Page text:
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Five leadership lessons on Syria and military power for Commander-in-Chief Obama

 

President Obama's Saturday speech on Syria (where he decided not to decide) offers at least five fine examples of how not to employ military power.

Consulting with Congress is, of course, exactly the right step to take before committing both U.S. armed forces and the American people to ventures overseas. But, how the president got to this point is a lesson in lousy leadership.

Lesson #1: Surprise is Still a Principle of War. If the president's priority was really to punish Assad with shock and awe, he went about it all wrong.  The regime has had plenty of time to get ready--disperse assets; marshal its allies; deploy human shields; and decide how it will respond or preempt US action.

Lesson #2. Red Lines Only Work When They Are Red. The whole idea of a red line is prevent bad behavior by declaring if the line is crossed there will be swift and decisive action. 

If President Obama was really serious about holding Assad accountable he should have consulted Congress before he issued a red line--not after. 

If President Obama was really serious about holding Assad accountable he should have consulted Congress before he issued a red line--not after. 

In all likelihood he didn't because there was a good chance they would have said--no--and well they might. 

Intervening in civil wars; getting conclusive evidence about what is going on  the ground; and defining clear, achievable, realistic military objectives for punitive strikes is really hard--and the White House had no good answers for addressing any of these issues.

What happens to Obama's next red line, if Congress rejects this one? 

Or will Congress have to rubber stamp a stupid red line to preserve the president's credibility? Wouldn't that just encourage Obama to make more reckless red lines in the future? 

Did the White House think about any of these questions before it stated making declarations?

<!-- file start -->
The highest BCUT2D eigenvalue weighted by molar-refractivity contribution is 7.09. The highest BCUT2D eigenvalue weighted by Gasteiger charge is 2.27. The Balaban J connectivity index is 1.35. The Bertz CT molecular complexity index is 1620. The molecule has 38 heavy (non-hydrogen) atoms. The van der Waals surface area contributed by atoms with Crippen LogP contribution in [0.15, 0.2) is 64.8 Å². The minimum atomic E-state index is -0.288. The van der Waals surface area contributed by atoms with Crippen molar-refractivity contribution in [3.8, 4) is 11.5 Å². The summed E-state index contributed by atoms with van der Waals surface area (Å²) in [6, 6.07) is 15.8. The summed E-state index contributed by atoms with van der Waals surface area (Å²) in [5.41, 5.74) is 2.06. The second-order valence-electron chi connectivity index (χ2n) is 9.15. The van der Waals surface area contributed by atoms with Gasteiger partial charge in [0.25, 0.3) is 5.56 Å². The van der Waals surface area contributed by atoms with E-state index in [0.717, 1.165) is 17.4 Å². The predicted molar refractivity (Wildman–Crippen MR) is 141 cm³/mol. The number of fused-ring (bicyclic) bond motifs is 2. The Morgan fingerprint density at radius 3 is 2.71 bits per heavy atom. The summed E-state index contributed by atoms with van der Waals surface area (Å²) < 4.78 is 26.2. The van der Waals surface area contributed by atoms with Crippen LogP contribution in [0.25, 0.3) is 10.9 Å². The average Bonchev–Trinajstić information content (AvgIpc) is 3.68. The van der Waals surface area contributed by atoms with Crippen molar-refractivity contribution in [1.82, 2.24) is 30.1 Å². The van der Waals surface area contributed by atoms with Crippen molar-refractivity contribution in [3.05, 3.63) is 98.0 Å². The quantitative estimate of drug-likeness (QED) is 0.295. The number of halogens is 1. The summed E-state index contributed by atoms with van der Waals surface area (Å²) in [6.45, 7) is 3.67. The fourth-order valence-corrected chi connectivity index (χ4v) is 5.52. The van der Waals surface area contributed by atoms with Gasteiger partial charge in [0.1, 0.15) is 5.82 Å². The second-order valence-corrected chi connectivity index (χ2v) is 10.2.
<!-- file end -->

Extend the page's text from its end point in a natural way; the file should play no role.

Lesson #3. A Shot Across the Bow Only Works if the Enemy Thinks You Are Serious About Sinking Their Ship. President Obama has already declared he won't intervene in the civil war, so any strikes will be little more than a nuisance to a regime that plans to fight to the bitter end.

Lesson #4. Victory Has a Thousand Fathers, Defeat is an Orphan. President George W. Bush had a Congressional authorization for a use of force in Iraq, a UN resolution, popular support for military interventions in Iraq and Afghanistan, and support of a broad international coalition. That mattered little when the wars did not go well. 

All the legitimacy in the world will mean nothing--if military action does not turn out well. The president doesn't have a solid game plane for Syria, a resolution from Congress is not a "get out of jail free card."

Lesson #5. Think Before You Act. In terms of salvaging the president's shattered credibility as a foreign policy leader turning to Congress won't help. 

A wise president would have built a coalition of support before the crisis--not waited for the crisis--then tried to build a coalition. And, failing that, then make it seem like military action is all up to Congress--and the president is just a bystander.

From Obama's perspective, turning to Congress now may seem like a brilliant move. If Congress votes no, he has shown he has empathy with the international community--and he is still a good guy. If Congress votes yes--and it all turns out badly--he will say we are all in this together.

But from the standpoint of acting like the world's leader this may be the nadir of American power. 

The reality is that every decision on how to employ the armed forces has turned out badly for Obama. 

He ran away from Iraq--the violence there is worse now than when he came into office. 

He wants to go to "zero" in Afghanistan. The Taliban can't wait for that. 

He led from behind in Libya and that failure became a front page story after Benghazi.  

Moscow mocks him. 

Beijing ignores him. 

All these acts as president show Obama has not learned his lessons very well. The Saturday speech just makes his shortfalls as commander-in-chief even more glaringly apparent.

James Jay Carafano is vice president of foreign and defense policy studies  The Heritage Foundation. Follow him on Twitter @JJCarafano.